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the idea. the effort to see cooperation, and pressure. we can't be sure because we are not clear what american policy toward china is overall or what the clear policy is on trade. but we will see, over this coming weekend, a discussion of the global forum and whether what is going on with chinese subsidies with stealing aluminum mediather we are seeing
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coverage on trying to push things in a new way where if this is a substantial term. in terms of policy recommendations, this is where i will conclude. agreementot of common about the commercial relationship in terms of policy. we agreed that the u.s. should not engage in wholesale protectionism. to use the term, to punch the united states, for example. .he u.s. needs to do a lot china needs to continue to reform and open up. and china needs to resume that. direction is the the same on both sides. where we differed, and i think
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again, the u.s. believes in our report that china isn't living up to its commitment. much more needs to be done to bring china back into compliance. and restart liberalization. there is a variety of things the u.s. can do. both carrots and sticks. and be proactive pushing for the outcome. into begin rigorously enforcing bilaterally and the wto. think that it is reasonable to strengthen the for considering if may havel investments concerns for national security.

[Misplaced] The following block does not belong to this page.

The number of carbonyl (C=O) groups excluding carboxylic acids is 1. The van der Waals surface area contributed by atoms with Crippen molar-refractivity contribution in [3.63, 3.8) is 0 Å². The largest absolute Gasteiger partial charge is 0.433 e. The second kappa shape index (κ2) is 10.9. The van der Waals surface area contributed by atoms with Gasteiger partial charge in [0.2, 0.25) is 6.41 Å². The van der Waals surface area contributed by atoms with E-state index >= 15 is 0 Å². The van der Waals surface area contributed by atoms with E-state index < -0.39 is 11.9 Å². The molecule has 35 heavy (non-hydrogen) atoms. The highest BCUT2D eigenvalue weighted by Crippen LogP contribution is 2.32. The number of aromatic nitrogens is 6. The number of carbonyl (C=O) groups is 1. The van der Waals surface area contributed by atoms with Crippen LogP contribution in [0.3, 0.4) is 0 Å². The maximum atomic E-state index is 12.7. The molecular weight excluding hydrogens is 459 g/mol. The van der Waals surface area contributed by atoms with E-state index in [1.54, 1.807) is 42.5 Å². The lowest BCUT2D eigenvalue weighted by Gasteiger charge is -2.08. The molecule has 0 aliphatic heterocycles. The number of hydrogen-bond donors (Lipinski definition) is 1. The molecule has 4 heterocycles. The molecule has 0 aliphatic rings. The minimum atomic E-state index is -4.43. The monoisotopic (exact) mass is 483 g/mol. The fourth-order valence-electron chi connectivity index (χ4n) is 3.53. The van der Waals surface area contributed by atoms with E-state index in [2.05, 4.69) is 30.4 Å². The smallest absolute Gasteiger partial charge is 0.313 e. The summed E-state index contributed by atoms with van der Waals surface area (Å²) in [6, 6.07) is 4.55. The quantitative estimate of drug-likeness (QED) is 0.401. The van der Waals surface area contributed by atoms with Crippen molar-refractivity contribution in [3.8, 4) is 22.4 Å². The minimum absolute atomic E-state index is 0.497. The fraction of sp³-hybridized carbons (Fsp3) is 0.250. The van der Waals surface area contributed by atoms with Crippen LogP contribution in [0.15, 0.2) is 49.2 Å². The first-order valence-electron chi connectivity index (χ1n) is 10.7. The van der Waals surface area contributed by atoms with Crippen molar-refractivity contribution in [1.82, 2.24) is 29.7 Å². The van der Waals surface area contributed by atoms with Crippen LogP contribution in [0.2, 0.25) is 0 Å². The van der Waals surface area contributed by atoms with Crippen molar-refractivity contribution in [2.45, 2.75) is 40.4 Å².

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within our group, there was no consensus about the term reciprocity. finally, it is extremely important. , chinang the problems needs to engage in multilateral forum, and theal u.s. needs to further engage its allies. this type of core strategic challenge. those itneeds to pick is going to cooperate with and engage china more effectively on these issues and achieve what we believe would be a more genuine win-win outcome.
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>> will now move on to global governance. will leadoff.sor >> it has been a privilege, as others have said, to participate in this project. i think it's important to say that because this project demonstrates how much goodwill there is in each country, to work hard to try to get this complex u.s. china relationship on the best possible path. it has been good to participate in that and continue to participate in that. the topic of global governance is one that has been particularly disoriented by donald trump's election as u.s. president. and i will get to that in a few minutes. with thet to begin